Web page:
I guess, like, what's missing when you don't have that primary information?

Let me put it this way. I'm a book reviewer, so often I'll be given a new book by someone. I don't know anything about 'em. I don't have access to the writer. The author has no history. So, all I've got is the pages in front of me, so I just work with what I have and make comments and criticize what I can see, what it reminds me of in other trends it might be following or breaking away from and all that.

So you don't really have to have access to anything if you want to simply just comment on the artistic qualities of what's in front of you. You can do that with games, can't you?

Certainly. And I've done that as a critic as well. But if you're a curious fan, you're sort of gated.

Oh yeah, yeah.

So, in that case, you won't be able to find out much more other than what people are guessing or speculating.

Yeah, you're limited because it's basically just your opinion of what's going on rather than having an informed sense of some of the decisions that went into the game and some of the things they were trying to do and all that. Yeah, you're gonna have a really limited response to it. And, yeah, that's surprising. I would think they would want to encourage -- the gaming companies or PR people would want to encourage more openness just for that reason.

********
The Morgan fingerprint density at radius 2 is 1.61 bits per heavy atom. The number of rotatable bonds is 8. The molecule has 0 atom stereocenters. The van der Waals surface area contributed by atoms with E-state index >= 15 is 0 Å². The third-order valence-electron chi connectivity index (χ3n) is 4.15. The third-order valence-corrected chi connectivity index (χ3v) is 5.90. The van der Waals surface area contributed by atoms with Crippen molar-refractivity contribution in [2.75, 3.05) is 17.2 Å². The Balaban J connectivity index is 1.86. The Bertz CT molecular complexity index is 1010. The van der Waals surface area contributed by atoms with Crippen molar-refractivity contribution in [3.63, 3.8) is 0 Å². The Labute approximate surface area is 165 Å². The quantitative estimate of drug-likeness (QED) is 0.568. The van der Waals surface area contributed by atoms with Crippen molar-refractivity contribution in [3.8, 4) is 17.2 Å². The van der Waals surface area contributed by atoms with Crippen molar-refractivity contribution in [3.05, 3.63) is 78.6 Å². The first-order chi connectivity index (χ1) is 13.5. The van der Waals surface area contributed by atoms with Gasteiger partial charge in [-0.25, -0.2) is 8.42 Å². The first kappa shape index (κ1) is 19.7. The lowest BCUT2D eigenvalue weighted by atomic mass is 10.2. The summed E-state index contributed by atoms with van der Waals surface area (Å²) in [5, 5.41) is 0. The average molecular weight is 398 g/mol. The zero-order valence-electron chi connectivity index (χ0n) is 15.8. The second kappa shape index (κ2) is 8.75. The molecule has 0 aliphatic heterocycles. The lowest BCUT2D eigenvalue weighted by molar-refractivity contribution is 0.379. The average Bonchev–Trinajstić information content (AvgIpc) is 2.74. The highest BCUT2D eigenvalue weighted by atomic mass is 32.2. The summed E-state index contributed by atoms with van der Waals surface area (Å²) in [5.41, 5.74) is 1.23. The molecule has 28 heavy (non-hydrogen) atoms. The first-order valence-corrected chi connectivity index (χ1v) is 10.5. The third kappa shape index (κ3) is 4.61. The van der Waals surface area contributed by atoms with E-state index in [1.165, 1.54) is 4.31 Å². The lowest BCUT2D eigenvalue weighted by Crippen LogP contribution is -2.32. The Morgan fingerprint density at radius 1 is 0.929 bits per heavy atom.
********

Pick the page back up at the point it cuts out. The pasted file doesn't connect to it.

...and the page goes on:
Tell me, you mentioned DVDs have director's commentaries. Do any of these have games ever have the equivalent of a director's commentary where you have the creator speaking about what's going on or why they created it the way it was.

Actually, yes. In very, very rare instances that does happen. It will never be from the much bigger companies that I've talked about. I pay attention to the space and honestly I think there are only two or three that are not overly promotional that I'm aware of. It is a thing, but it's not at all uniform.

Yeah, I'm surprised there isn't more of that. You'd think they'd be proud to talk about what they created and why. Boy, I just don't know. You've got me on that. [Laughs.]

Maybe for games it's just inherent in the medium, but it seems very difficult for it to move past the man versus man, and I don't know if there's really a correlate, but it is something I wonder about.